CUA of the Month – December, 2014

Evan Sunwall
"You can use techniques like paper prototyping or wireframing to gather user validation. The freedom and experimentation that these cheap techniques introduce into the design process is crucial. It’s certainly possible to do this with code, but the conversations will unavoidably shift towards technical concerns. You may be fostering emotional attachment and financial investment into something that maybe isn’t worth it.   Don’t buy into your ideas until you know you have something that your audience  understands, values, and is willing to pay money for."
 
Evan Sunwall
Lead User Experience Designer
PROS

From Lone Wolf to Full UX Power

by Jim Garrett

When you buy an airline ticket, it is most likely PROS’s software that is pricing that ticket. From the auto parts in your car, to the gasoline fueling it and the paper cup full of coffee fueling you – there’s a good chance PROS software played a role in the pricing and selling of those products. The company serves a variety of industries, such as manufacturing, distribution, services, and travel.

In the middle of making all of this software usable and efficient is our Certified Usability Analyst of the Month, Evan Sunwall, a Lead User Experience Designer at PROS.

When Evan joined the company almost eight years ago, PROS did not have a user-centered design process or a UX team. He then began his mission of leading the design on one of the most advanced pricing applications in the world.

How did you get started at PROS?

I was sort of a lone wolf for a long time at PROS. It was only recently that we grew to a team of ten. With four CUAs, it really helps to have that common knowledge and vocabulary when talking about issues and problems.

Were you the one to open the door for user center design?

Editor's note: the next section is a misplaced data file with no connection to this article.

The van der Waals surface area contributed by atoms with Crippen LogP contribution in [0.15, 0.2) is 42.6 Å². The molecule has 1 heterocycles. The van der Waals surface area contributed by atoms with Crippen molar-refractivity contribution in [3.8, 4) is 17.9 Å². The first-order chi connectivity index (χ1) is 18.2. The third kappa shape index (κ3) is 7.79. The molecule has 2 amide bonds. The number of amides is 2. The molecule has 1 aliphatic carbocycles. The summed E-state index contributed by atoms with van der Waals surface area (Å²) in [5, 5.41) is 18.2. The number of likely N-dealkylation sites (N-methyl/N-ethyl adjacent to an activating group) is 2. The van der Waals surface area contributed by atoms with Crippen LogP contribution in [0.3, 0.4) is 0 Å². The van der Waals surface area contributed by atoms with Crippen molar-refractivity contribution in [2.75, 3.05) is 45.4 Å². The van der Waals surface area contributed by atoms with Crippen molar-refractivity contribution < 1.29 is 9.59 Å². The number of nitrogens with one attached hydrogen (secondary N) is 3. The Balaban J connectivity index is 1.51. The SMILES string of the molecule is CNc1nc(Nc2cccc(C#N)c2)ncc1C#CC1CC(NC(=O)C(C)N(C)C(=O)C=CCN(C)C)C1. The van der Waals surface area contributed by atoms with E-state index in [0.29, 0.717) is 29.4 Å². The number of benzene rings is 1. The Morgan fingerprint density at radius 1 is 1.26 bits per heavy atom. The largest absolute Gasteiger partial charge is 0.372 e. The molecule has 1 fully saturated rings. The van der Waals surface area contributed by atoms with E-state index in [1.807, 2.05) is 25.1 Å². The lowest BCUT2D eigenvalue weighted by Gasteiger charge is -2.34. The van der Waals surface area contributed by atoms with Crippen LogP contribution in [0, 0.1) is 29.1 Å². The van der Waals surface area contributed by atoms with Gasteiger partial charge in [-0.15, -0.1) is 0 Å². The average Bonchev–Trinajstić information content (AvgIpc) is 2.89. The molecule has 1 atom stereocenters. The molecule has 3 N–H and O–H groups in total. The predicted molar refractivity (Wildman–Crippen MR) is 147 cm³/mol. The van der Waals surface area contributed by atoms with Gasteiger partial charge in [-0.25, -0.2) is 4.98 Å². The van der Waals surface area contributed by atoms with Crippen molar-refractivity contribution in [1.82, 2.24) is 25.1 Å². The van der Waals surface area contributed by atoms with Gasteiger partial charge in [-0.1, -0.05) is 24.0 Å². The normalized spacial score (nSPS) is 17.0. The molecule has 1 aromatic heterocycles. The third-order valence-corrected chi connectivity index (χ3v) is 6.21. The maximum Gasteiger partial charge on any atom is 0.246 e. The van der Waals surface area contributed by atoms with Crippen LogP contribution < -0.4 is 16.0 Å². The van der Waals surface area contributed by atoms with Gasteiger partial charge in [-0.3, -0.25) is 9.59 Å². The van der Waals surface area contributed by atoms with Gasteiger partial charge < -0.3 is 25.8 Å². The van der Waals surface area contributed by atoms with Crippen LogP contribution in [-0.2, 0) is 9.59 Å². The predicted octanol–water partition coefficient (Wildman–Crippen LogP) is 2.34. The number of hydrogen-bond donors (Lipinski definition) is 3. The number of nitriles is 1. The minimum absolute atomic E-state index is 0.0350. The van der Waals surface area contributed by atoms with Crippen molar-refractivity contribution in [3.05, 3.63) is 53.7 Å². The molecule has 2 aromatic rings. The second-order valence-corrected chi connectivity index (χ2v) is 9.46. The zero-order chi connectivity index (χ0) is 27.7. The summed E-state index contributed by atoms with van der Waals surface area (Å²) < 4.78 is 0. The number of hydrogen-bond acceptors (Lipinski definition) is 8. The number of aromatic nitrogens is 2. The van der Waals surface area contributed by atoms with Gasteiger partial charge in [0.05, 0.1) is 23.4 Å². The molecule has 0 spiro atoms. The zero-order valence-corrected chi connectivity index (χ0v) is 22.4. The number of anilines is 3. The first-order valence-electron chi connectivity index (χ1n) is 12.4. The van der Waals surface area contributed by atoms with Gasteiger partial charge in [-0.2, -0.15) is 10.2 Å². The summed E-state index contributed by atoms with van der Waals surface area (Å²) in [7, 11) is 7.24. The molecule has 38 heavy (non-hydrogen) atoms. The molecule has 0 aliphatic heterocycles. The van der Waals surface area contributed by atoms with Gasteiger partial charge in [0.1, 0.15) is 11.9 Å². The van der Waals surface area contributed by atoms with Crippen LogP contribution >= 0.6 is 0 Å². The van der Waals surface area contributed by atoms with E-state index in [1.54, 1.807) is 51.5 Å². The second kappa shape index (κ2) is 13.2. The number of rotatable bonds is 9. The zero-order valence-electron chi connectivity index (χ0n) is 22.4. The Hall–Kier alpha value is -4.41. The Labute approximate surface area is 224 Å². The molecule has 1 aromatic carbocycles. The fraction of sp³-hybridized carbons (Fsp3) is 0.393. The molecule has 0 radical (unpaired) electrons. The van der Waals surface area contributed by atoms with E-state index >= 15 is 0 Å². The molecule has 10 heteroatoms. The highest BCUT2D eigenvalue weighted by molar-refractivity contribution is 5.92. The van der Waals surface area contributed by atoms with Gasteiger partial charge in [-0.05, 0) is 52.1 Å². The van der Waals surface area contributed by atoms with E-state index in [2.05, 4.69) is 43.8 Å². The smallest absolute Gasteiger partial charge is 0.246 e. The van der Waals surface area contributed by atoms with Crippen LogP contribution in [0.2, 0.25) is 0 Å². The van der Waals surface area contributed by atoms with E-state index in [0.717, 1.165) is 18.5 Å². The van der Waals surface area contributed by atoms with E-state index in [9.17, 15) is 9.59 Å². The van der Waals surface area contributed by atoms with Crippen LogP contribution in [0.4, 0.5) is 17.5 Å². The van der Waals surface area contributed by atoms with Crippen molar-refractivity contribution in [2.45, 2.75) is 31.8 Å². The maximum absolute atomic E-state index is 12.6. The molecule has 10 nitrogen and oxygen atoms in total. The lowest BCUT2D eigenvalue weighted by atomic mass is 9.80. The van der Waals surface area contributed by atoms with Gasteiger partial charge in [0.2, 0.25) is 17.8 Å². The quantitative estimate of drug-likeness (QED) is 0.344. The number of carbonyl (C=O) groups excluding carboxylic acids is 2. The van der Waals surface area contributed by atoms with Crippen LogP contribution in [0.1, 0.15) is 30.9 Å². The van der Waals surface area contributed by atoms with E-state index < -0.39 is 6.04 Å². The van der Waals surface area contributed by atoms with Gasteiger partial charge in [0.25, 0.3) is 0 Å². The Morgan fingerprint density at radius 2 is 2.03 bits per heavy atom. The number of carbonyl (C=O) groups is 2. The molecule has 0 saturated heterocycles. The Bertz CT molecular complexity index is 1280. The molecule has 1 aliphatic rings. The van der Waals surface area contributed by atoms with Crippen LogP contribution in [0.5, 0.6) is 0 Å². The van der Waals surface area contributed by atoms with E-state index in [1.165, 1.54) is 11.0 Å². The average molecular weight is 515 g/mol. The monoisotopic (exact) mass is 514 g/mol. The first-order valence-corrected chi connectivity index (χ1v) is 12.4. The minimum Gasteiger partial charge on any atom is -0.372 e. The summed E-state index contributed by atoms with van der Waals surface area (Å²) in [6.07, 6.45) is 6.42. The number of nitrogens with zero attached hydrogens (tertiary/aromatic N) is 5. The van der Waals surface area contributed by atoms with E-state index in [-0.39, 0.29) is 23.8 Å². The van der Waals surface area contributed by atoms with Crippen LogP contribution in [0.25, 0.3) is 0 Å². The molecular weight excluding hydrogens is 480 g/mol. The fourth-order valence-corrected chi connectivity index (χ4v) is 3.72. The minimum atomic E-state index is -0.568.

I was the crack in the wall. When I started, one of the products was struggling with user adoption, and management wanted more than just collecting business requirements and applying engineering towards the problem. They wanted more iterations, more testing, and more foundational investigation into what users were saying and doing.  This first initial project I did really helped promote the value of UX. 

We did multiple rounds of usability testing and interviews. Three different concepts came and went in terms of trying to rework the product. When it was all said and done, the resulting redesign resonated with customers and saw a dramatic lift in sales. Then we said, hey, there is more we can do here. We should do more prototypes; we should talk to more people early on and have it shape our thinking instead of just a straight shot down the pipe and hoping for the best.

How did things change to take UX more seriously?

A management change a few years ago decided to make UX a priority. They felt we needed a director; we needed to have full staffing and not just one person. That change opened the door for dedicated user research support, visual design support, and the first tentative steps towards an institutional practice here. Now we can apply more UX focus and skills towards strategic projects that showcase our impact.

Have there been any projects you worked on where you were able see a significant difference in terms of response?

We had a project just this year where we did over 25 sessions of usability testing and interviews with externally recruited participants. These folks didn’t have our software, and they often weren’t even aware of PROS as a company.  It was quite an endeavor, and one of the first opportunities we’ve had to leverage the power of a fully staffed UX team.